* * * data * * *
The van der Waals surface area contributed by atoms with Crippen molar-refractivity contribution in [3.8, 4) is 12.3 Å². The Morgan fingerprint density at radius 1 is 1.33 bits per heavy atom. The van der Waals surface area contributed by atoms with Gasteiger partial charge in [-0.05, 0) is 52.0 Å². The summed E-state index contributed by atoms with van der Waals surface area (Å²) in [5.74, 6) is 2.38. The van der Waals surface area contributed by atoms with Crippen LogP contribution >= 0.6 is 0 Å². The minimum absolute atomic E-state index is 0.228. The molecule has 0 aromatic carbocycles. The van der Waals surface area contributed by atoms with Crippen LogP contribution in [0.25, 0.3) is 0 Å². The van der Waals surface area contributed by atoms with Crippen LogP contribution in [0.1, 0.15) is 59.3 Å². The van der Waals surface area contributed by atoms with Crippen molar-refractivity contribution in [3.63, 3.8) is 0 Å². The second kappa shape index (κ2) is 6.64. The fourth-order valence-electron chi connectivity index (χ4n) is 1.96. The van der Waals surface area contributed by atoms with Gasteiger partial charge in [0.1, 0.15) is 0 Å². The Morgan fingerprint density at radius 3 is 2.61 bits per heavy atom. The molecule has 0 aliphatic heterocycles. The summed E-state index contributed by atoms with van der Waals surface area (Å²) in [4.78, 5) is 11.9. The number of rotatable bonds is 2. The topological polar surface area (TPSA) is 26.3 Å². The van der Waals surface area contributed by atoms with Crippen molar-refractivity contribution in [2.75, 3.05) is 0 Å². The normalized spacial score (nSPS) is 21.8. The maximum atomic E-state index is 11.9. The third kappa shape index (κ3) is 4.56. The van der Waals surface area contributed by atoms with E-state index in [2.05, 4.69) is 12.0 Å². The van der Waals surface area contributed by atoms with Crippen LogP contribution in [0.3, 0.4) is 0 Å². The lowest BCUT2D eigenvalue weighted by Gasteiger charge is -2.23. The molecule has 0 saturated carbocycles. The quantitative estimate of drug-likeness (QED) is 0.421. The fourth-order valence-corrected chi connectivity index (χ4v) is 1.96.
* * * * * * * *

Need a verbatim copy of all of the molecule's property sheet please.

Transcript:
The van der Waals surface area contributed by atoms with Crippen molar-refractivity contribution in [3.8, 4) is 12.3 Å². The Morgan fingerprint density at radius 1 is 1.33 bits per heavy atom. The van der Waals surface area contributed by atoms with Gasteiger partial charge in [-0.05, 0) is 52.0 Å². The summed E-state index contributed by atoms with van der Waals surface area (Å²) in [5.74, 6) is 2.38. The van der Waals surface area contributed by atoms with Crippen LogP contribution >= 0.6 is 0 Å². The minimum absolute atomic E-state index is 0.228. The molecule has 0 aromatic carbocycles. The van der Waals surface area contributed by atoms with Crippen LogP contribution in [0.25, 0.3) is 0 Å². The van der Waals surface area contributed by atoms with Crippen LogP contribution in [0.1, 0.15) is 59.3 Å². The van der Waals surface area contributed by atoms with Crippen molar-refractivity contribution in [3.63, 3.8) is 0 Å². The second kappa shape index (κ2) is 6.64. The fourth-order valence-electron chi connectivity index (χ4n) is 1.96. The van der Waals surface area contributed by atoms with Gasteiger partial charge in [0.1, 0.15) is 0 Å². The Morgan fingerprint density at radius 3 is 2.61 bits per heavy atom. The molecule has 0 aliphatic heterocycles. The summed E-state index contributed by atoms with van der Waals surface area (Å²) in [4.78, 5) is 11.9. The number of rotatable bonds is 2. The topological polar surface area (TPSA) is 26.3 Å². The van der Waals surface area contributed by atoms with Crippen molar-refractivity contribution in [2.75, 3.05) is 0 Å². The normalized spacial score (nSPS) is 21.8. The maximum atomic E-state index is 11.9. The third kappa shape index (κ3) is 4.56. The van der Waals surface area contributed by atoms with E-state index in [2.05, 4.69) is 12.0 Å². The van der Waals surface area contributed by atoms with Crippen LogP contribution in [0.3, 0.4) is 0 Å². The lowest BCUT2D eigenvalue weighted by Gasteiger charge is -2.23. The molecule has 0 saturated carbocycles. The quantitative estimate of drug-likeness (QED) is 0.421. The fourth-order valence-corrected chi connectivity index (χ4v) is 1.96.